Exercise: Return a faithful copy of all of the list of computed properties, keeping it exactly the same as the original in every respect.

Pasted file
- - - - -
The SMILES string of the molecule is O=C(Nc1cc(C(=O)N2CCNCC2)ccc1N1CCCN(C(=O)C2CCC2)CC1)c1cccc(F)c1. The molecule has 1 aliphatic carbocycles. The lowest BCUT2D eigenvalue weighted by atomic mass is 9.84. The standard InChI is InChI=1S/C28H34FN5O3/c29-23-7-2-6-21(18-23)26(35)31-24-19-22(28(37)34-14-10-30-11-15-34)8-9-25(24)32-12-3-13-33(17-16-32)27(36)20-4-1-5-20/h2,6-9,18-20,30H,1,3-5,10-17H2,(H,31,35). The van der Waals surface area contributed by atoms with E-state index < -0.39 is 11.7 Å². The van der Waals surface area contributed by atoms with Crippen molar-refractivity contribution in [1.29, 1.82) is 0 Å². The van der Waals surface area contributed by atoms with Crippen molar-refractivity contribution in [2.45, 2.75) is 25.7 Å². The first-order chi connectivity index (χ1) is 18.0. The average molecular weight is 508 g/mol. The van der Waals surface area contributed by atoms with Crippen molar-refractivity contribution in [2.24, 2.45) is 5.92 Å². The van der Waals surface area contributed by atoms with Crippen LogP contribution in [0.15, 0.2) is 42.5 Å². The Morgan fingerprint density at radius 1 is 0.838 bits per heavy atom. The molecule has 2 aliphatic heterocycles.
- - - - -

The SMILES string of the molecule is O=C(Nc1cc(C(=O)N2CCNCC2)ccc1N1CCCN(C(=O)C2CCC2)CC1)c1cccc(F)c1. The molecule has 1 aliphatic carbocycles. The lowest BCUT2D eigenvalue weighted by atomic mass is 9.84. The standard InChI is InChI=1S/C28H34FN5O3/c29-23-7-2-6-21(18-23)26(35)31-24-19-22(28(37)34-14-10-30-11-15-34)8-9-25(24)32-12-3-13-33(17-16-32)27(36)20-4-1-5-20/h2,6-9,18-20,30H,1,3-5,10-17H2,(H,31,35). The van der Waals surface area contributed by atoms with E-state index < -0.39 is 11.7 Å². The van der Waals surface area contributed by atoms with Crippen molar-refractivity contribution in [1.29, 1.82) is 0 Å². The van der Waals surface area contributed by atoms with Crippen molar-refractivity contribution in [2.45, 2.75) is 25.7 Å². The first-order chi connectivity index (χ1) is 18.0. The average molecular weight is 508 g/mol. The van der Waals surface area contributed by atoms with Crippen molar-refractivity contribution in [2.24, 2.45) is 5.92 Å². The van der Waals surface area contributed by atoms with Crippen LogP contribution in [0.15, 0.2) is 42.5 Å². The Morgan fingerprint density at radius 1 is 0.838 bits per heavy atom. The molecule has 2 aliphatic heterocycles.